There have only been six total expulsions from the House, including Santos. Santos is the only Republican to ever be expelled from the House.
The previous expulsion was in 2002, when Representative James Traficant (D-OH) was expelled after a 420-1 vote. Traficant had been convicted on 10 counts of corruption-related crimes.
Before Traficant, Representative Michael “Ozzie” Myers (D-PA) was the first representative of the modern era to be expelled. Myers got the boot following his conviction for accepting bribes. Myers couldn’t keep out of trouble; in 2022, he was convicted and sentenced to 30 months in prison on charges of election fraud.
Prior to Myers, the only expulsions from the House were in 1861, at the start of the Civil War. Henry Cornelius Burnett (D-KY), John William Reid (D-MO) and John Bullock Clark (Whig-MO) were all expelled for joining the Confederacy.
R.I.P. Sandra Day O’Connor: Politicians, Reporters Mourn First Woman on Supreme Court
Former Supreme Court Justice Sandra Day O’Connor passed away Friday morning in Phoenix, Arizona at the age of 93. She was the first woman on the Court.
The news was announced by the Supreme Court, which said that the former justice died of a respiratory illness combined with complications of advanced dementia.
“A daughter of the American Southwest, Sandra Day O’Connor blazed an historic trail as our Nation’s first female Justice. She met that challenge with undaunted determination, indisputable ability, and engaging candor. We at the Supreme Court mourn the loss of a beloved colleague, a fiercely independent defender of the rule of law, and an eloquent advocate for civics education. And we celebrate her enduring legacy as a true public servant and patriot,” Chief Justice John Roberts said in the statement.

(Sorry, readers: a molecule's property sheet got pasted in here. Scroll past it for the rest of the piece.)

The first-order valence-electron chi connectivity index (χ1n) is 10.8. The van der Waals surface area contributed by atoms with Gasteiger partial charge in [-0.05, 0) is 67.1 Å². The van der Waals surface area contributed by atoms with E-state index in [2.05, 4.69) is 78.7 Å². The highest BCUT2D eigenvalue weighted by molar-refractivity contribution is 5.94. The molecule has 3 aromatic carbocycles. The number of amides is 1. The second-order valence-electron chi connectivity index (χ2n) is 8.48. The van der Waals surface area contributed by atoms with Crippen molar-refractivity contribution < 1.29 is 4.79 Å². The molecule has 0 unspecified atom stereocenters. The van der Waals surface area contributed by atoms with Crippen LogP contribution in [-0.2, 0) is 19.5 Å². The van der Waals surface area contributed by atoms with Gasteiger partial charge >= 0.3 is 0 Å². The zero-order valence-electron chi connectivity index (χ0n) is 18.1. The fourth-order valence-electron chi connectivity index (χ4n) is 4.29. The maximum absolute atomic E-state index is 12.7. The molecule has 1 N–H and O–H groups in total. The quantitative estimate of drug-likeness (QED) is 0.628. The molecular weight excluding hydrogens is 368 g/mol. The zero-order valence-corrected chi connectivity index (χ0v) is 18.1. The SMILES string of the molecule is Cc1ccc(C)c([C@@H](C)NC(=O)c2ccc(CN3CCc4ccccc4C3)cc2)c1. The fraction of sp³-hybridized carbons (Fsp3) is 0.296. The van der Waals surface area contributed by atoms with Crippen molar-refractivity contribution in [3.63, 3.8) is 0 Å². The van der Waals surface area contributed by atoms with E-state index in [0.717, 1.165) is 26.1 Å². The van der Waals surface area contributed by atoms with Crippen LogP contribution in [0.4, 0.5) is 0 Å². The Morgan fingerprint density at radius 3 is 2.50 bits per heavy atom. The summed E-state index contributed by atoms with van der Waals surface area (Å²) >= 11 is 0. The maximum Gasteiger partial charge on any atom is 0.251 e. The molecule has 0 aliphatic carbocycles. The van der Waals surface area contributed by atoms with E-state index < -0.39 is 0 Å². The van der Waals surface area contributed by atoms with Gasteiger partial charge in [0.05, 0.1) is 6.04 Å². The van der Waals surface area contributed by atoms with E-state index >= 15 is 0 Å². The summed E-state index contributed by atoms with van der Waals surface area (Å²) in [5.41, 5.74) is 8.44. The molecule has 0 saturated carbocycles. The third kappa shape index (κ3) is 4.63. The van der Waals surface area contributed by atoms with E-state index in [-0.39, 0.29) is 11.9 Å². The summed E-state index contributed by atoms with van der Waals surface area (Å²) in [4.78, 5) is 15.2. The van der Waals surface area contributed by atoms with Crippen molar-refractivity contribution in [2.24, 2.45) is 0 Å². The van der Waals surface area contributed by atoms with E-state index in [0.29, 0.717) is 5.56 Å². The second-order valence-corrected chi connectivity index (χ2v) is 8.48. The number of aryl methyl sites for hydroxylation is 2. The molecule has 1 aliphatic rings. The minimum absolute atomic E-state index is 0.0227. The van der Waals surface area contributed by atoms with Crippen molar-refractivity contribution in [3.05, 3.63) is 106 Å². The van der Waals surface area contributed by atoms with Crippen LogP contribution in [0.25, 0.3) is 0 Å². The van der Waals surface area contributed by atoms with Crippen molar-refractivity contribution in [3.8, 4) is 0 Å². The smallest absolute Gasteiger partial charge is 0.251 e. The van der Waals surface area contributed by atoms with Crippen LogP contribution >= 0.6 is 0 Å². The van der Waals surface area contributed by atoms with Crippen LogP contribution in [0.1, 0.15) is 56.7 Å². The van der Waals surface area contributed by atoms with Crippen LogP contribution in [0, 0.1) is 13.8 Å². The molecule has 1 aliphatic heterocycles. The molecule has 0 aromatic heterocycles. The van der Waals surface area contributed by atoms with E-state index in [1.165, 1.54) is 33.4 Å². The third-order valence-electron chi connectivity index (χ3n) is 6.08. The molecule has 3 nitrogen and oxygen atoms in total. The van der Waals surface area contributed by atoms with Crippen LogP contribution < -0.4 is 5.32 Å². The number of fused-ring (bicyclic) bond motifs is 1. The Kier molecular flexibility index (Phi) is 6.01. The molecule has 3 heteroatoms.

Though O’Connor was appointed in 1981 by President Ronald Reagan and was conservative, she was known to be a swing vote in many major decisions. Her appointment was challenged from the religious right as she had been vocally against banning abortion and had supported the Equal Rights Amendment.
While she normally joined the Court’s conservatives, she would side with the liberal members of the court in 28 cases. In 1992, she was the deciding vote in Planned Parenthood v. Casey, which upheld the Roe v. Wade decision.
However, in 2000, she voted with the conservative majority on Bush v. Gore, which stopped the Florida election recount, keeping then-Vice President Al Gore from potentially becoming president. She retired in 2006, during President George W. Bush’s second term, and was replaced by conservative Justice Samuel Alito.
Politicians, pundits and journalists alike took to X (formerly Twitter) to mourn the passing of O’Connor.